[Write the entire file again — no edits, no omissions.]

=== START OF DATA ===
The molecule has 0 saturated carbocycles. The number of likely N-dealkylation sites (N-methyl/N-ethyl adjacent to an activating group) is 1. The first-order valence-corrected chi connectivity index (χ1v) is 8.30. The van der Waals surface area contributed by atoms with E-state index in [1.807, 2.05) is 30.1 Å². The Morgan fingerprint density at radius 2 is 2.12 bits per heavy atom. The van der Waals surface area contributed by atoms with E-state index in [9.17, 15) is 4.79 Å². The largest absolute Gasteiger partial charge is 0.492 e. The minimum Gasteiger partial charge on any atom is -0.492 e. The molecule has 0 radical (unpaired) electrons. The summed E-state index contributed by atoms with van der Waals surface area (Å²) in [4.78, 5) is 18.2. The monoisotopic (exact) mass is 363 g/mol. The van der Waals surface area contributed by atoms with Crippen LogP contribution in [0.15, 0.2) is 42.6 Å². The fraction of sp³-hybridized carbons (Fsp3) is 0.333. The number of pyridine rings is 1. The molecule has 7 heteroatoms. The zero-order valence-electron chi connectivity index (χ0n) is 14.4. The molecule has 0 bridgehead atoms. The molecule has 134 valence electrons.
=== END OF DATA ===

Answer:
The molecule has 0 saturated carbocycles. The number of likely N-dealkylation sites (N-methyl/N-ethyl adjacent to an activating group) is 1. The first-order valence-corrected chi connectivity index (χ1v) is 8.30. The van der Waals surface area contributed by atoms with E-state index in [1.807, 2.05) is 30.1 Å². The Morgan fingerprint density at radius 2 is 2.12 bits per heavy atom. The van der Waals surface area contributed by atoms with E-state index in [9.17, 15) is 4.79 Å². The largest absolute Gasteiger partial charge is 0.492 e. The minimum Gasteiger partial charge on any atom is -0.492 e. The molecule has 0 radical (unpaired) electrons. The summed E-state index contributed by atoms with van der Waals surface area (Å²) in [4.78, 5) is 18.2. The monoisotopic (exact) mass is 363 g/mol. The van der Waals surface area contributed by atoms with Crippen LogP contribution in [0.15, 0.2) is 42.6 Å². The fraction of sp³-hybridized carbons (Fsp3) is 0.333. The number of pyridine rings is 1. The molecule has 7 heteroatoms. The zero-order valence-electron chi connectivity index (χ0n) is 14.4. The molecule has 0 bridgehead atoms. The molecule has 134 valence electrons.